History abounds with instances and stories of plucky women who kept their shoulders to the wheel and achieved honey pots of success. The STEM (Science, Technology, Engineering, and Math)fields have churned out multiple women of wit and grain who transformed their respective fields. Marie Curie, Rosalind Franklin, Barbara McClintock, and a host of women worked extensively to push the envelope.
Construction and real estate industries are on the crest of a wave. Builders are incorporating newfangled patterns and ideas to create novel living spaces. These real estate developers use reliable materials and infallible equipage to deliver marvelous living spaces.
What distinguishes them from their contemporaries is an unfailing set of values and ideologies.They dovetail distinctiveness with honesty to deliver homes in time.
A host of people and companies have made the construction industry what it is today. The AEC (Architecture, Engineering, and Construction) industry was metamorphosed by the touch of women. This blog talks about five such women. The second part of the blog will cover the remaining five jewels. Both the blogs aim at giving each woman accolades and fine, undivided space.
- Julia Morgan
In 1898, Julia Morgan became the first woman admitted to the École de Beaux-Arts in Paris, widely regarded as the best school of architecture in the world. She returned to her home in California and became the first woman licensed by the state to practice architecture. She was a leading proponent of the Arts and Crafts movement and designed many buildings. Her YWCA buildings were institutions intended to serve women, but her most famous design was Hearst Castle, conceived for publisher William Randolph Hearst. Morgan supervised every aspect of the construction over the next 28 years, making her work a symbol of the utmost dedication to her career.
- Janet Guthrie
Janet Guthrie is known for being one of the first female racecar drivers. She was the first woman to qualify for and compete in the prestigious Indianapolis 500 and the Daytona 500. But, before she started racing, she was an aerospace engineer who learned to fly while she was in her teens. She graduated from the University of Michigan with a bachelor’s degree in physics and worked as a research and development engineer for American aircraft manufacturer Republic Aviation. The work she completed during that time contributed greatly to Project Apollo.
- Emily Roebling
The Brooklyn Bridge is one of the most iconic engineering projects in America’s history. It is stunning. Washington Roebling was its Chief Engineer, but when he became seriously ill in 1872, his wife Emily stepped in. She had been taking notes of what needed to be completed before he passed, and when he died, she began overseeing the day-to-day supervision and management of the project. According to ASCE, she learned about strength of materials, stress analysis, cable construction, and calculation of catenary curves. Every day, she went onsite to relay her husband’s instructions to workers and to answer questions. She kept records and was said to have represented her husband at social events. She was Chief Engineer in all but name, and the bridge — completed in 1883 — bears a plaque honoring Emily and her husband.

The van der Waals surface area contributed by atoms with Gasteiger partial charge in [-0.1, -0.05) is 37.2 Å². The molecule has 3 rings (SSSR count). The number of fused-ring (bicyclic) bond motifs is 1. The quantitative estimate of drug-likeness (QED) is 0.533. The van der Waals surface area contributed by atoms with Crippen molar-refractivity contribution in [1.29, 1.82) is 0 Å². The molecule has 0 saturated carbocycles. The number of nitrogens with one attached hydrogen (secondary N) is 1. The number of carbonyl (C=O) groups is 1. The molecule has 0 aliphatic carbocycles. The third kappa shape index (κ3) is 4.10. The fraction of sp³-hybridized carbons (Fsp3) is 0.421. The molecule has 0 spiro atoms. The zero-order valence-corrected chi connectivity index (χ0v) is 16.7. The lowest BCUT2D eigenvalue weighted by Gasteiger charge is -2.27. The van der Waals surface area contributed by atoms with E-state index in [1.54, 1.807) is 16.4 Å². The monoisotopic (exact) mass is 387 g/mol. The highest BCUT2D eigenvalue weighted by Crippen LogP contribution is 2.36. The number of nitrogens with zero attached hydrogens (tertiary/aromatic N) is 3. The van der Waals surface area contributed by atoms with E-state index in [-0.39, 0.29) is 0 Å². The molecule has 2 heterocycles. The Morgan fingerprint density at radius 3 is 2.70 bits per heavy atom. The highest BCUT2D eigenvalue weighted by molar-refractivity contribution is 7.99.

HedyLamarr is renowned as a glamorous film star from the 1930s and 1940s, but few people are aware that she was also an avid inventor. At the beginning of World War II, she developed a radio guidance system aimed at combating the threat of jamming by enemy forces. The US Navy didn’t adopt the technology until the 1960s, but the principles of her work live on in modern communications technology, including WiFi and Bluetooth.
- Lillian Gilbreth
Lillian Gilbreth combined the fields of psychology and industrial and mechanical engineering to pioneer work in time and motion studies, as well as ergonomics. Gilbreth is credited with many “firsts” in the field of engineering, including household appliance and kitchen designs. In 1965, when she was in her late 80s, she became the first woman elected to the National Academy of Engineering. Due to her husband’s concern with the technicalities of worker efficiency, Gilbreth studied scientific management principles that are still used today. Now, she is known as the “Mother of Modern Management” and is recognized as the first true organizational psychologist.
(Inputs from Interesting Engineering)